The heavy rains at the start of October caused Bottomless Lakes State Park to close for a few days, and the main road into the park remains shut down due to a damaged bridge.
People wanting to visit must take an alternative route for a while, said Dennis Vasquez, field operations bureau chief for the New Mexico State Parks Division of the New Mexico Energy, Minerals and Natural Resources Department.
The phone service to the state park office is also down because of the rains, with parks staff unable to say at this time when phone service will be restored.
The Bottomless Lakes State Park website refers people to a phone number for the Living Desert Zoo and Gardens State Park in Carlsbad and gives driving directions through Dexter to the south portion of Bottomless Lakes.
“Campers and day users do have access to the park, but if campers choose not to use that (alternative route) or it is an inconvenience,” Vasquez said, “then we have been making refunds through our online reservation system.”
That system is ReserveAmerica, reserveamerica.com.
Vasquez said that the park did not lose any structures, facilities or water systems due to the flooding, but that staff are having to clean up mud, gravel and debris that flowed into some campsites with the heavy rains and flooding that started in the area about Oct. 1.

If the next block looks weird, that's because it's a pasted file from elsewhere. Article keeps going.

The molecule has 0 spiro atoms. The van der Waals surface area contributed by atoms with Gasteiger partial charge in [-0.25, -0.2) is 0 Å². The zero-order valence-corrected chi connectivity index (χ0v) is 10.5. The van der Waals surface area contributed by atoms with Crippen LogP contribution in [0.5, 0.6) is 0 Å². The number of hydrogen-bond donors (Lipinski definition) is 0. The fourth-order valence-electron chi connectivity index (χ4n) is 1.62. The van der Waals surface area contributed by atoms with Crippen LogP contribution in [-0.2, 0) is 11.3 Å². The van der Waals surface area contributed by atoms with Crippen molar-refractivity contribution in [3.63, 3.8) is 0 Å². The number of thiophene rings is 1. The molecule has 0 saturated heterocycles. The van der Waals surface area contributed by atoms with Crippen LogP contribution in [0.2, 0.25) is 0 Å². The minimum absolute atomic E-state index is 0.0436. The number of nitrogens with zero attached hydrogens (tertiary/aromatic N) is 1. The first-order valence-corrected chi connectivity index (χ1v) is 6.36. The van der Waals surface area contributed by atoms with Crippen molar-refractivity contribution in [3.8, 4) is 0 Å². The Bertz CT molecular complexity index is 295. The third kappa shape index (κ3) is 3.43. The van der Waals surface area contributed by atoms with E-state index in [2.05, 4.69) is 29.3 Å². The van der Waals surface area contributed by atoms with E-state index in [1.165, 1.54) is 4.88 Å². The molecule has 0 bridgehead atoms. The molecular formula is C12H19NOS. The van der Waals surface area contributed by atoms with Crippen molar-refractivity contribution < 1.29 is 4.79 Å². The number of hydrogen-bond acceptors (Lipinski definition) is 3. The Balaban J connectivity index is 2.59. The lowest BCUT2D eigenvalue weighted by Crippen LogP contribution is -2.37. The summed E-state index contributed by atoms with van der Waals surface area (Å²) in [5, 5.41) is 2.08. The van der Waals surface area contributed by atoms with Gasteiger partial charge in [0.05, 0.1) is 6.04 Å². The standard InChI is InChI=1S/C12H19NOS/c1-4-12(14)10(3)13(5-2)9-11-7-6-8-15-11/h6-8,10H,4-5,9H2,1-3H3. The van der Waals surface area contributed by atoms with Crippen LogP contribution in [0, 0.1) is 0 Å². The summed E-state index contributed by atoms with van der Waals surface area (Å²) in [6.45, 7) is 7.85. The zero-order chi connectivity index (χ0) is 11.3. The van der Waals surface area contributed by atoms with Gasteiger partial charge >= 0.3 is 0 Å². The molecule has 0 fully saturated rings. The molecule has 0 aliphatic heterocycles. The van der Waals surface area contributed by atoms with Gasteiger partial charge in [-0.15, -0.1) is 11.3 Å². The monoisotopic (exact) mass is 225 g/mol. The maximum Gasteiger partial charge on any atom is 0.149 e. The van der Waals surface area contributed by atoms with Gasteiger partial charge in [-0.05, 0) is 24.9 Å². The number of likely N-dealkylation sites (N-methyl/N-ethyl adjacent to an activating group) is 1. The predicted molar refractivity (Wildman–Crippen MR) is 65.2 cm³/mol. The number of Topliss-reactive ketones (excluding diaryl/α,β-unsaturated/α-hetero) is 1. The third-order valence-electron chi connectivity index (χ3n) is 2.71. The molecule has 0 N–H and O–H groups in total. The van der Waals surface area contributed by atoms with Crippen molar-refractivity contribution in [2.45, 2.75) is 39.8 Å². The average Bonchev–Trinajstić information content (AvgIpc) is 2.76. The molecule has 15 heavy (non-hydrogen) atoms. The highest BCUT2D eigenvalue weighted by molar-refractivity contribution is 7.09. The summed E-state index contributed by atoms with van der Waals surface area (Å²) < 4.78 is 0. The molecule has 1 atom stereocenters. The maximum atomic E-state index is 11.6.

Visitors and campers at the park at that time were asked to leave because of concerns about the road, and the park was closed until Oct. 4.
But the New Mexico Department of Transportation has kept the northern portion of State Road 409 off of U.S. 380 east of Roswell closed due to erosion to a bridge near River Road, according to DOT spokeswoman Manon Arnett and Vasquez.
Arnett said that construction is scheduled to start this week, and will probably take about two weeks, if weather permits. The project is estimated to cost about $50,000.
“Usually it is a dry wash going under that bridge,” Vasquez said. “It was a pretty raging flow of water, so it undercut the bridge. The bridge is standing, but it needs to be refilled.”
To access the park now, visitors can head east on Shawnee Road in Dexter, also known as State Road 190 East. That veers north into Wichita Road (or County Road 1, also called State Road 409 as it nears the park’s southern entrance).
“People should know that there was a major flooding event that was going on, but the park is open for business,” Vasquez said.
Senior Writer Lisa Dunlap can be reached at 575-622-7710, ext. 311, or at email@example.com.